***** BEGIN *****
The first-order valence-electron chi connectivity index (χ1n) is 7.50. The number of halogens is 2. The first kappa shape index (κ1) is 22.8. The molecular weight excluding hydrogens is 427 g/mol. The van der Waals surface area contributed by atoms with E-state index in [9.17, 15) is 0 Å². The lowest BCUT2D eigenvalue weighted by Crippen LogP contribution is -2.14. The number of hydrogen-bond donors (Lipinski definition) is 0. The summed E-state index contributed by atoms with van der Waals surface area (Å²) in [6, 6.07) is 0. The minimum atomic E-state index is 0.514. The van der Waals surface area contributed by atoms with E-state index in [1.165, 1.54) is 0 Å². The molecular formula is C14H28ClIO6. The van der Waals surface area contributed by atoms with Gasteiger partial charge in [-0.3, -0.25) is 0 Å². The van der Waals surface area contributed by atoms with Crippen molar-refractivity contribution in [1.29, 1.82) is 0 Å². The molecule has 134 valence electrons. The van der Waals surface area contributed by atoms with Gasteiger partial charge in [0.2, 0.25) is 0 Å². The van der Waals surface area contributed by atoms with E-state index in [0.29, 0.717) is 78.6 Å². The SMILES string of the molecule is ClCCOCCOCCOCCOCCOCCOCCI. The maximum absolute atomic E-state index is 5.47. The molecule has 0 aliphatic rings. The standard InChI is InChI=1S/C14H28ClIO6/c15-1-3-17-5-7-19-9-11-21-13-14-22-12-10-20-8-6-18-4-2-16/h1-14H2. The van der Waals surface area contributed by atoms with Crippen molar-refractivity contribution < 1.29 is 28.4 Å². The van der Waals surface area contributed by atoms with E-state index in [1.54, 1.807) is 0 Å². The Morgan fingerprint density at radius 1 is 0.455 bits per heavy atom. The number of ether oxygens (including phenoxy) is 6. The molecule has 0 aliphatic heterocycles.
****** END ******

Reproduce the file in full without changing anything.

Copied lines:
The first-order valence-electron chi connectivity index (χ1n) is 7.50. The number of halogens is 2. The first kappa shape index (κ1) is 22.8. The molecular weight excluding hydrogens is 427 g/mol. The van der Waals surface area contributed by atoms with E-state index in [9.17, 15) is 0 Å². The lowest BCUT2D eigenvalue weighted by Crippen LogP contribution is -2.14. The number of hydrogen-bond donors (Lipinski definition) is 0. The summed E-state index contributed by atoms with van der Waals surface area (Å²) in [6, 6.07) is 0. The minimum atomic E-state index is 0.514. The van der Waals surface area contributed by atoms with E-state index in [1.165, 1.54) is 0 Å². The molecular formula is C14H28ClIO6. The van der Waals surface area contributed by atoms with Gasteiger partial charge in [-0.3, -0.25) is 0 Å². The van der Waals surface area contributed by atoms with Crippen molar-refractivity contribution in [1.29, 1.82) is 0 Å². The molecule has 134 valence electrons. The van der Waals surface area contributed by atoms with Gasteiger partial charge in [0.2, 0.25) is 0 Å². The van der Waals surface area contributed by atoms with E-state index in [0.29, 0.717) is 78.6 Å². The SMILES string of the molecule is ClCCOCCOCCOCCOCCOCCOCCI. The maximum absolute atomic E-state index is 5.47. The molecule has 0 aliphatic rings. The standard InChI is InChI=1S/C14H28ClIO6/c15-1-3-17-5-7-19-9-11-21-13-14-22-12-10-20-8-6-18-4-2-16/h1-14H2. The van der Waals surface area contributed by atoms with Crippen molar-refractivity contribution < 1.29 is 28.4 Å². The van der Waals surface area contributed by atoms with E-state index in [1.54, 1.807) is 0 Å². The Morgan fingerprint density at radius 1 is 0.455 bits per heavy atom. The number of ether oxygens (including phenoxy) is 6. The molecule has 0 aliphatic heterocycles.